Formed in late September this year, the AIMPF, has ‘moral backing’ of the Save Indian Family Foundation (Siff), and has been organising a range of activities for raising awareness on how Section 498-A and dowry harassment laws have been misused. They have also been approaching the Government of India for institutionalising an organisation for men’s issues.
“If there’s a National Commission for Women, why not a National Commission for Men?” asks Dhulia. “There’s a problem as far as the role and function of men in Indian society is concerned. Let’s face it, we’re living in a time when the urban educated woman is clearly standing up to men, and outshining them on several fronts. Why then, do we have a blanket law like Section 498-A? Also, invoking this law immediately puts the girl’s in-laws and the husband in jail. But what happens if the boy and his parents are found not guilty? Shouldn’t the boy and in-laws of the girl be compensated? Why shouldn’t the girl be fined for pressing false charges?” fumes Dhulia.
Naveen Kumar, another software engineer whose wife has pressed harassment charges against him, highlights another point. “In many of the cases, it’s not the girl acting in isolation. There’s a larger network of police and lawyers working in cahoots to execute Section 498-A, no matter how flimsy the grounds for its invoking.” His arranged marriage lasted just four months. “In the case of my marriage, the divorce lawyers were the ones who gave information about 498-A to her parents.” When Open got in touch with his wife, she refused to talk.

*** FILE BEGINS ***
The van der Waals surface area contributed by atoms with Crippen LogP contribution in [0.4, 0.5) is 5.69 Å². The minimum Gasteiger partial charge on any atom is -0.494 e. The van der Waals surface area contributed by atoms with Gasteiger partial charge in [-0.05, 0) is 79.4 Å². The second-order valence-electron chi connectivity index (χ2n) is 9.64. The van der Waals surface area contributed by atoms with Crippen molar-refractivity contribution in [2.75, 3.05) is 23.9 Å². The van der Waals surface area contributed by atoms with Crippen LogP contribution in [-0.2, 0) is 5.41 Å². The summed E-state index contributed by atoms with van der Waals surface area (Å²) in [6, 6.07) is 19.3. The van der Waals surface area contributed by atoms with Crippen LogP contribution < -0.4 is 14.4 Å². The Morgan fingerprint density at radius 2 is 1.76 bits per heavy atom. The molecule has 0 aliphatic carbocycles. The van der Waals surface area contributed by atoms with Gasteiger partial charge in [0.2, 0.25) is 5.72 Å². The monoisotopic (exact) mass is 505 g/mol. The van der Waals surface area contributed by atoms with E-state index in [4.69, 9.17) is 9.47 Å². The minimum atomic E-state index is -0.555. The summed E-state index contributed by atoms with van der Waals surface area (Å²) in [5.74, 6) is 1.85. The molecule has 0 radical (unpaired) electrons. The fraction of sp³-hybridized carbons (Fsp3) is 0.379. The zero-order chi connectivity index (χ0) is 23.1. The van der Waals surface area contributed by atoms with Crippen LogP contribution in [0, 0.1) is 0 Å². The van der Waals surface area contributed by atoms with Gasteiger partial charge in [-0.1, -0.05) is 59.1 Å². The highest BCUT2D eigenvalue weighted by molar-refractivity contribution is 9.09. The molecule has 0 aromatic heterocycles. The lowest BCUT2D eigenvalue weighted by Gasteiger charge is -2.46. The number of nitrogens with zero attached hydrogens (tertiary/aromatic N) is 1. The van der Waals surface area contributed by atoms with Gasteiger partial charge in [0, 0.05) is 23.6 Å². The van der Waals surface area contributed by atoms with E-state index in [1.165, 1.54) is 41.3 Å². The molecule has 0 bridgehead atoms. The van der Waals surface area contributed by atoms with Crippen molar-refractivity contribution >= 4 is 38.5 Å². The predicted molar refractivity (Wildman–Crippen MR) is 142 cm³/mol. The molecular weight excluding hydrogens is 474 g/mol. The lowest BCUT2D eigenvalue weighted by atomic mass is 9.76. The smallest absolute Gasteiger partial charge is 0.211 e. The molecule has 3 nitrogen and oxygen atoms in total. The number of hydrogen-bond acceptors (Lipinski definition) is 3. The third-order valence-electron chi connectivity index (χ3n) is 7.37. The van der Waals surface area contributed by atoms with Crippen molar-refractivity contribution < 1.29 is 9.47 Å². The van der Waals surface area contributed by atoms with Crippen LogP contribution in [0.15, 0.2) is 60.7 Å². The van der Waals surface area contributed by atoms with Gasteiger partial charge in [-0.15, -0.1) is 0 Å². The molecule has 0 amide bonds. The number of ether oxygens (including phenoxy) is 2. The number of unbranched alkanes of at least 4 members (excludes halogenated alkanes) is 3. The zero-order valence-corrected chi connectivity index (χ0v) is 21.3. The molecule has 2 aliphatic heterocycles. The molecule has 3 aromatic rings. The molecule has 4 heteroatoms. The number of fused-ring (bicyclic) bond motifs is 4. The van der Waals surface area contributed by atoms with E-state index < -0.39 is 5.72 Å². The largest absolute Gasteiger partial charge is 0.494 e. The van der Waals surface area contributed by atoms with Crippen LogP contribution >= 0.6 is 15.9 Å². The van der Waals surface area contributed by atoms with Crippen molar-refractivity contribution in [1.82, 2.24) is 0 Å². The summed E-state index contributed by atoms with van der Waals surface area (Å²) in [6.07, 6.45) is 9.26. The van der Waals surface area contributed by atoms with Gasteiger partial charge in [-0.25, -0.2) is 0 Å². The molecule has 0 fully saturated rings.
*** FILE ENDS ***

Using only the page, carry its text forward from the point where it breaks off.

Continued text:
After a trial that lasted nearly two years, Naveen Kumar and his family were found not guilty. When his wife had pressed charges, Naveen’s mother and retired pensioner father, nearly spent a night in jail before getting bail. His mother gets teary-eyed recounting the duress. “The girl abused us. Look at us, do we look like monsters?” she asks pointing to her son and husband.
On its part, the AIMPF is expanding as an organisation. This month, the Andhra Pradesh chapter was opened, and they are in the process of creating more state-level forums. They already have a kind of ready reckoner called Section 498-A and Domestic Violence Act (DVA) 2005 Survival Kit. It spells out to affected husbands and their parents what to do and what not to when the daughter-in-law invokes these laws.
The AIMPF has approached the National Commission for Women (NCW) on a number of occasions. The forum wants the NCW to note that provisions of both DVA 2005 and Section 498-A have been roundly abused by some married women, and to put certain strictures to check the misuse of marital laws.
When contacted by Open, an NCW spokesperson refused to comment on the matter. The AIMPF has also been emailing its concerns to various governmental departments including the Prime Minister’s Office, the Ministry of Law, and Ministry of Women and Child Development.
Sudha Sundararaman, general secretary, All India Democratic Women’s Association, (AIDWA), Delhi, is somewhat sympathetic to the cause of the AIMPF. “We need to understand, that mothers-in-law are women too. If there are grievances as far as the misuse of Section 498-A and Domestic Violence Act of 2005 are concerned, they need to be addressed. But let’s not forget that these laws are only the beginning in terms of legal empowerment for wives, women and mothers in India. Just because there are some cases which have been the raison d’etre for the AIMPF, doesn’t mean the law itself need be rejigged.”
A few Sundays from now, the AIMPF is planning to hold a dharna in central Bangalore to draw public attention to the issue. At last count, AIMPF’s membership has gone up to more than 200. “In an ideal society, an organisation calling itself a mother-in-law protection forum must not even exist,” rues Neena Dhulia, Virag’s mother. “It’s ironic that our numbers are increasing. It just tells you how many lives are going haywire.”
Some names have been changed to protect identities